Further to that question, the noble Baroness suggested that it would be discretionary for the ISA to pass such information to the police. I had understood the Minister to say that his intention was for that information to be passed to the police automatically, so that they could use their discretion. Does he agree that having two sets of discretion in this area is likely to lead to individual cases falling through the net, which could be very damaging to the children who might subsequently be abused?

My Lords, I do not have the precise words that I used on that occasion, but the noble Lord is probably right to imply that we were offering discretion to the police.

What percentage of these certificates would reveal either a criminal record or information that would bar these people from working?

My Lords, I cannot answer that question, but I can say that in the 10 years in which this system has been running some 130,000 potentially unsuitable people have been prevented from working with children and vulnerable adults. The noble Earl can use that figure against the figure of 31 million and work out his own percentage.

My Lords, can the noble Lord confirm that it is the Government’s view that in general the establishment of CRB checks and the system that came from it was essential to ensure that vulnerable people are protected? Having said that, and coming back to the question of the noble Baroness, Lady Deech, does he agree that part of the problem is overzealous interpretation by a number of organisations? Perhaps the Government’s best efforts should be put into working with those organisations on guidance, information and education, so as their decisions on the number of people who need CRB checks might be more proportionate.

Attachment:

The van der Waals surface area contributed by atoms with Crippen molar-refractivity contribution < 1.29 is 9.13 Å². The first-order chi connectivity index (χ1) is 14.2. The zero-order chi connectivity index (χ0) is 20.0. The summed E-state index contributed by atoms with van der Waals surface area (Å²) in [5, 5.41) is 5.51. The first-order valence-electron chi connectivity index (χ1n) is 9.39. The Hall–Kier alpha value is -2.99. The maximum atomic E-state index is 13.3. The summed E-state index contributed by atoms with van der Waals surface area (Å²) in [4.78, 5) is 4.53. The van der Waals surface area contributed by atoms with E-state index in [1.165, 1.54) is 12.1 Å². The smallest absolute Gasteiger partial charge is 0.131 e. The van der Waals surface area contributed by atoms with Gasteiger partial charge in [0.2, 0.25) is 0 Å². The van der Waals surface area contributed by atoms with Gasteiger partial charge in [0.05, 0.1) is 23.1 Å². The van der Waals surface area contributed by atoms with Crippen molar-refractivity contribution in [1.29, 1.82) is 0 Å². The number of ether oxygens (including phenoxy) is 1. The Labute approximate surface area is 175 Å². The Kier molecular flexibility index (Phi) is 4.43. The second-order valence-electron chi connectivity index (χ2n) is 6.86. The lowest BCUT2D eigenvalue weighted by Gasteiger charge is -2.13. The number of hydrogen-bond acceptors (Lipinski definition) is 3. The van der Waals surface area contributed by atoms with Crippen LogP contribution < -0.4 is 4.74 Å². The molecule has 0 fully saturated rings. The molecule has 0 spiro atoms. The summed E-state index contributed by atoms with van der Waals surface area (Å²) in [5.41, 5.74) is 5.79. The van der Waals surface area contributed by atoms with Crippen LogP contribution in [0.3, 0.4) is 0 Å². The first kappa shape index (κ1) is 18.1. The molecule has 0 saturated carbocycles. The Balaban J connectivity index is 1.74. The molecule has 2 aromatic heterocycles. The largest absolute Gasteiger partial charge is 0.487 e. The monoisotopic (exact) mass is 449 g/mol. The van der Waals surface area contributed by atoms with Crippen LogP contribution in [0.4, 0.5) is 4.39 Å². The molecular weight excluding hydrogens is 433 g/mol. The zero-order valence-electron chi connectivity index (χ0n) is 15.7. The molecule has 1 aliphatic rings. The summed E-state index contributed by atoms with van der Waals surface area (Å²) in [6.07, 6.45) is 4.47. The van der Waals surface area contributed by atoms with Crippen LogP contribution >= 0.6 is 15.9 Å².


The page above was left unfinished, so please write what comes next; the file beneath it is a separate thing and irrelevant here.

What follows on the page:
My Lords, I accept that it was necessary to bring in the CRB and these checks, but things had become out of proportion. That is why my right honourable friend announced her review and is why we want to scale things back to allow people to take proper responsibility for these matters. That is what we are trying to do, and it was what we were trying to do in the Protection of Freedoms Bill, but we will obviously keep these matters under review. If we can further scale down the checks without putting children or vulnerable adults at risk, we will do so.

My Lords, when I was at school, it was quite common for people to have school exchanges and stay with a family in France or Germany, pick up the language and learn a bit. These exchanges have virtually disappeared for the same reason that we have been hearing—checks have to be done on the families with whom the children will be staying. Does the Minister agree that this is yet another system that is over the top? Surely, the schools themselves can do checks on children’s parents.

My right honourable friend brought in the review exactly because of those concerns—damage to exchange visits, volunteering and the like. That is why she conducted her review last year and is why we made changes during the course of the Protection of Freedoms Bill.

My Lords, will the Minister try to ensure that the Criminal Records Bureau focuses on areas of real priority? For example, does the bureau hold records of people’s passports, including foreign passports? After all, if you want to stop someone on the watch list leaving or entering the country, it is quite useful to know what passports they hold, including foreign ones.

My Lords, without notice, I am not sure that I can answer my noble friend’s question about passports, but I shall certainly offer to write to him in due course.